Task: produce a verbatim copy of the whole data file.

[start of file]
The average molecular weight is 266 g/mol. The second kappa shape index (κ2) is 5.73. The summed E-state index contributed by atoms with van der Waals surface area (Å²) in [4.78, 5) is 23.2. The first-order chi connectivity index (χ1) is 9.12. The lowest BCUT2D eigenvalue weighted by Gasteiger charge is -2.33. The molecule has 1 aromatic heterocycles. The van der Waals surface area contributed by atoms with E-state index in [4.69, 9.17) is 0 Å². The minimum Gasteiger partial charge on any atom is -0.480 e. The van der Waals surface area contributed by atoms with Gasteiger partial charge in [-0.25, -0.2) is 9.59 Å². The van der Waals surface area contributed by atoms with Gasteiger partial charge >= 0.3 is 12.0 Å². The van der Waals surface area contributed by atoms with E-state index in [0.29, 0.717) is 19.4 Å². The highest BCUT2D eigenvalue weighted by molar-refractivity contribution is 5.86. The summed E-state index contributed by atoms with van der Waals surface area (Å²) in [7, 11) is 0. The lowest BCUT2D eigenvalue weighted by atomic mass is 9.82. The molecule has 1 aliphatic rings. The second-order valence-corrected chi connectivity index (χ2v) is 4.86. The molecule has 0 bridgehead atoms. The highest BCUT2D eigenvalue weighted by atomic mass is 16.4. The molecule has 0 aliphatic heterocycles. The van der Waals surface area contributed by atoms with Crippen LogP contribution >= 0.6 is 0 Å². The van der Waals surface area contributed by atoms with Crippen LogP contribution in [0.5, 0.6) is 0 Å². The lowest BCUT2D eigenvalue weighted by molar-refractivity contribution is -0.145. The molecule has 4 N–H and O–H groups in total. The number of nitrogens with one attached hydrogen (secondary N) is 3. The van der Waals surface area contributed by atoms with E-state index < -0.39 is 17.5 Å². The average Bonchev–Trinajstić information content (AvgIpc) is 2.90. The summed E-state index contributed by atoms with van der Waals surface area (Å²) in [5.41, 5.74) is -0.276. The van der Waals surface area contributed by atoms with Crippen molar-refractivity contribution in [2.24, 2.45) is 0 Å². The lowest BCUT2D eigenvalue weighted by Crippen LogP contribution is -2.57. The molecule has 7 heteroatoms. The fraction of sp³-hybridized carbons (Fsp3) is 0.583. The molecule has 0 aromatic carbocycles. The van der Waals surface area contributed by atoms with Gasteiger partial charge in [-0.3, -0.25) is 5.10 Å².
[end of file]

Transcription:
The average molecular weight is 266 g/mol. The second kappa shape index (κ2) is 5.73. The summed E-state index contributed by atoms with van der Waals surface area (Å²) in [4.78, 5) is 23.2. The first-order chi connectivity index (χ1) is 9.12. The lowest BCUT2D eigenvalue weighted by Gasteiger charge is -2.33. The molecule has 1 aromatic heterocycles. The van der Waals surface area contributed by atoms with E-state index in [4.69, 9.17) is 0 Å². The minimum Gasteiger partial charge on any atom is -0.480 e. The van der Waals surface area contributed by atoms with Gasteiger partial charge in [-0.25, -0.2) is 9.59 Å². The van der Waals surface area contributed by atoms with Gasteiger partial charge >= 0.3 is 12.0 Å². The van der Waals surface area contributed by atoms with E-state index in [0.29, 0.717) is 19.4 Å². The highest BCUT2D eigenvalue weighted by molar-refractivity contribution is 5.86. The summed E-state index contributed by atoms with van der Waals surface area (Å²) in [7, 11) is 0. The lowest BCUT2D eigenvalue weighted by atomic mass is 9.82. The molecule has 1 aliphatic rings. The second-order valence-corrected chi connectivity index (χ2v) is 4.86. The molecule has 0 bridgehead atoms. The highest BCUT2D eigenvalue weighted by atomic mass is 16.4. The molecule has 0 aliphatic heterocycles. The van der Waals surface area contributed by atoms with Crippen LogP contribution >= 0.6 is 0 Å². The van der Waals surface area contributed by atoms with Crippen LogP contribution in [0.5, 0.6) is 0 Å². The lowest BCUT2D eigenvalue weighted by molar-refractivity contribution is -0.145. The molecule has 4 N–H and O–H groups in total. The number of nitrogens with one attached hydrogen (secondary N) is 3. The van der Waals surface area contributed by atoms with E-state index < -0.39 is 17.5 Å². The average Bonchev–Trinajstić information content (AvgIpc) is 2.90. The summed E-state index contributed by atoms with van der Waals surface area (Å²) in [5.41, 5.74) is -0.276. The van der Waals surface area contributed by atoms with Crippen molar-refractivity contribution in [2.24, 2.45) is 0 Å². The lowest BCUT2D eigenvalue weighted by Crippen LogP contribution is -2.57. The molecule has 7 heteroatoms. The fraction of sp³-hybridized carbons (Fsp3) is 0.583. The molecule has 0 aromatic carbocycles. The van der Waals surface area contributed by atoms with Gasteiger partial charge in [-0.3, -0.25) is 5.10 Å².